THIS WEEK'S TOP STORIES
Pawleys Island: Fireworks ban stays, but without criminal penalty
By Charles Swenson
The town of Pawleys Island will continue to ban fireworks, but violators will face civil rather than criminal charges. And under a change adopted by Town Council this week it will no longer be a crime to possess fireworks.
The town reviewed its ordinance after the S.C. Municipal Association last month sent a reminder to its members that state law allows them to regulate fireworks but not prohibit them.
Mayor Bill Otis said the changes to the ordinance approved this week were recommended by Town Attorney David DuRant. The exception to an outright ban is the public display of fireworks, which the ordinance allows with Town Council’s approval. The only public display approved by the town was on New Year’s Eve in 1999.
The town banned fireworks in 1990 out of concern that a fire could sweep through the rows of beachfront homes.
Woody DuRant, an attorney who was filling in for his father David, told Town Council this week the issue of possession creates problems with commercial activities allowed under state law. An attorney general’s opinion from 2011 on a proposed fireworks ordinance in the city of Gaffney notes that local government can’t criminalize activities allowed under state law.
“That’s a big issue, the criminal thing,” DuRant said.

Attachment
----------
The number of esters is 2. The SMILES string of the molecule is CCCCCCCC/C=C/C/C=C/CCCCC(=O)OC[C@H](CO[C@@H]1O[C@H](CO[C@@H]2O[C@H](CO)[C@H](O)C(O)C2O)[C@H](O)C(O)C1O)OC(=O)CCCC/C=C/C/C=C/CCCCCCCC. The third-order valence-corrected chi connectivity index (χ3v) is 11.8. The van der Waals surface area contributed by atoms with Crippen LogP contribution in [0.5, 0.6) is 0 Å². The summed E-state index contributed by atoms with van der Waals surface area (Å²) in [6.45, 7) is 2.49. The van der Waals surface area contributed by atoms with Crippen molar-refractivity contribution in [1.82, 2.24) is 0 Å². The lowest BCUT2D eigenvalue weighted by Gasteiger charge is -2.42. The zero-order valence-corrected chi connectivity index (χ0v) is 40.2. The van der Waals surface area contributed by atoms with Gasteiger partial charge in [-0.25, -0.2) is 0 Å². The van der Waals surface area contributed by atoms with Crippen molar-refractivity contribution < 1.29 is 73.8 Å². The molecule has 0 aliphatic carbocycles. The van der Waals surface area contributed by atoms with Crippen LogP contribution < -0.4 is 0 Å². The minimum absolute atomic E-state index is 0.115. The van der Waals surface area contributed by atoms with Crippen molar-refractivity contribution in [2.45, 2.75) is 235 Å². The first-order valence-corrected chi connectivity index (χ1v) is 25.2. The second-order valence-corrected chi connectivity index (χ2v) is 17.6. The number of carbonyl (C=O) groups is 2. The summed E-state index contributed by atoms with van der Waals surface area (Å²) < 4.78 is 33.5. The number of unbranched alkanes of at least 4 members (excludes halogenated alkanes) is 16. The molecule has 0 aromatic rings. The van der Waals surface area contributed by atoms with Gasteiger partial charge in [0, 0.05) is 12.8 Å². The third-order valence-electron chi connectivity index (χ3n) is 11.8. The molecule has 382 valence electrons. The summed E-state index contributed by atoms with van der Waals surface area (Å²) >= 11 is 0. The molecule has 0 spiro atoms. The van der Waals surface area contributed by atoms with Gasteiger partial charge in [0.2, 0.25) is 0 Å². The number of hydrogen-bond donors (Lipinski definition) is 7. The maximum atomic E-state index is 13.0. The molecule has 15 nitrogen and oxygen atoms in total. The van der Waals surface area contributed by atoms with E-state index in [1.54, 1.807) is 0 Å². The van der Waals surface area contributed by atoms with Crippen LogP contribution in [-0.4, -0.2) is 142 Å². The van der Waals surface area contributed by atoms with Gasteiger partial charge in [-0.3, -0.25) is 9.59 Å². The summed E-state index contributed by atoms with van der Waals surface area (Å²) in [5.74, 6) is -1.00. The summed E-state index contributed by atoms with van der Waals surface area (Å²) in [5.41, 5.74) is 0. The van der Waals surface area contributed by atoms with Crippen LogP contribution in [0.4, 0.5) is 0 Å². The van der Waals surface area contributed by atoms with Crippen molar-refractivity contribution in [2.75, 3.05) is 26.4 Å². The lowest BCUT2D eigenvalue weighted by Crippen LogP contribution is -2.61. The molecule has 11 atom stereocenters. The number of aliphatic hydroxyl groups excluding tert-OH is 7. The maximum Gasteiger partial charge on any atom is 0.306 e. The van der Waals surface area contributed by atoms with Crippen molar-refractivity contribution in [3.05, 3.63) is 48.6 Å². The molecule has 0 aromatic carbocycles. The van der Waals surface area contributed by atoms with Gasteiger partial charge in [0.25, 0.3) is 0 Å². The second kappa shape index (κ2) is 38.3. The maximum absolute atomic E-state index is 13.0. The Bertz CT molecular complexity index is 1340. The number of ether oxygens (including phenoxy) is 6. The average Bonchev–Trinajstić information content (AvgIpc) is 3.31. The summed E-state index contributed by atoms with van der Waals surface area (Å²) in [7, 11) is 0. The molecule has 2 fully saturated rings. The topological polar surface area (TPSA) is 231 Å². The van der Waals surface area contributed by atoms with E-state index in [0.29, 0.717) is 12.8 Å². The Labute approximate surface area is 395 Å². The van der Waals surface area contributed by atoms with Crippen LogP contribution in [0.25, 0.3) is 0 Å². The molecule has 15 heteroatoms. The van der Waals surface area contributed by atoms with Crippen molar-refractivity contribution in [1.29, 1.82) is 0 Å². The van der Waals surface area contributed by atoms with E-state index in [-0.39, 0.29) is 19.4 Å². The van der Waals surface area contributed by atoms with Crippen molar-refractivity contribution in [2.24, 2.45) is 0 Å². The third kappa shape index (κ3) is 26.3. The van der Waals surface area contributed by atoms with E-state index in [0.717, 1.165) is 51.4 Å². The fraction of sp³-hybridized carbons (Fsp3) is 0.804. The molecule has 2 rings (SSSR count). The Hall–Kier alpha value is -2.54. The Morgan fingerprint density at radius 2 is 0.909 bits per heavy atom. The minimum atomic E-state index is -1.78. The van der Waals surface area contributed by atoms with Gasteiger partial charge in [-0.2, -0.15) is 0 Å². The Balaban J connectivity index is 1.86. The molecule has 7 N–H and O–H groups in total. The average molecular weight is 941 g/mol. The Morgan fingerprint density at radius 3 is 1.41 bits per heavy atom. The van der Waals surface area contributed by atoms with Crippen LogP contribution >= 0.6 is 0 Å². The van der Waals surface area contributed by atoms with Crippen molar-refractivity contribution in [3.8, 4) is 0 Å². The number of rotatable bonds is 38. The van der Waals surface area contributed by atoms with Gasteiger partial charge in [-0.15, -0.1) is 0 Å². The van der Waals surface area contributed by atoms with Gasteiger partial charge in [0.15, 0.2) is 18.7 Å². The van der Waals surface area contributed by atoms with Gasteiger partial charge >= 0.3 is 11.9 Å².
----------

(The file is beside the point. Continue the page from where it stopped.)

Council Member Sarah Zimmerman pointed out the restriction on possession was important because it helped police deal with people who shoot fireworks, but aren’t caught in the act. Last summer, the council told Police Chief Mike Fanning it wanted to see stricter enforcement of the fireworks ordinance. Officers issued warnings rather than tickets because they were concerned about the $500 fine, Fanning said. The council reduced the minimum fine to $50.
Under the revised ordinance, the fines range from $100 to $250. Because those are civil fines, additional state fees won’t be assessed.
DuRant had proposed a $25 minimum fine, but council members thought some people would pay the fine in order to shoot fireworks. “I think people are just going to blow that off,” Council Member Mike Adams said.
They agreed on the $100 minimum and asked DuRant to research ways to prohibit possession without violating state law.